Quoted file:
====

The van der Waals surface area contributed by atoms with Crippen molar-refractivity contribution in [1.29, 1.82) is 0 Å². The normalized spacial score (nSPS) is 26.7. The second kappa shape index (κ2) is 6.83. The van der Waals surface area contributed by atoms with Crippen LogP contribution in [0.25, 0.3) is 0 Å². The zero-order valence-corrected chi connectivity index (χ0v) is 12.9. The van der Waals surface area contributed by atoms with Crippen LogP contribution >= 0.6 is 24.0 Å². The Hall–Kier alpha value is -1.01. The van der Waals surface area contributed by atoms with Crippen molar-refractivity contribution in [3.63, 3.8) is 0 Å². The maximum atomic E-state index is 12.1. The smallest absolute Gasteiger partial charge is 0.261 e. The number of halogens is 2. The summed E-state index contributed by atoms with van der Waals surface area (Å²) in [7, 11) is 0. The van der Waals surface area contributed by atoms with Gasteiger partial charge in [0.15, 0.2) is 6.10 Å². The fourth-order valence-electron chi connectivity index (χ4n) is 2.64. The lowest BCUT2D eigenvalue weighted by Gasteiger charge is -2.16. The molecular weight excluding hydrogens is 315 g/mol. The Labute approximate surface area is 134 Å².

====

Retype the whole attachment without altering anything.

The van der Waals surface area contributed by atoms with Crippen molar-refractivity contribution in [1.29, 1.82) is 0 Å². The normalized spacial score (nSPS) is 26.7. The second kappa shape index (κ2) is 6.83. The van der Waals surface area contributed by atoms with Crippen LogP contribution in [0.25, 0.3) is 0 Å². The zero-order valence-corrected chi connectivity index (χ0v) is 12.9. The van der Waals surface area contributed by atoms with Crippen LogP contribution >= 0.6 is 24.0 Å². The Hall–Kier alpha value is -1.01. The van der Waals surface area contributed by atoms with Crippen molar-refractivity contribution in [3.63, 3.8) is 0 Å². The maximum atomic E-state index is 12.1. The smallest absolute Gasteiger partial charge is 0.261 e. The number of halogens is 2. The summed E-state index contributed by atoms with van der Waals surface area (Å²) in [7, 11) is 0. The van der Waals surface area contributed by atoms with Gasteiger partial charge in [0.15, 0.2) is 6.10 Å². The fourth-order valence-electron chi connectivity index (χ4n) is 2.64. The lowest BCUT2D eigenvalue weighted by Gasteiger charge is -2.16. The molecular weight excluding hydrogens is 315 g/mol. The Labute approximate surface area is 134 Å².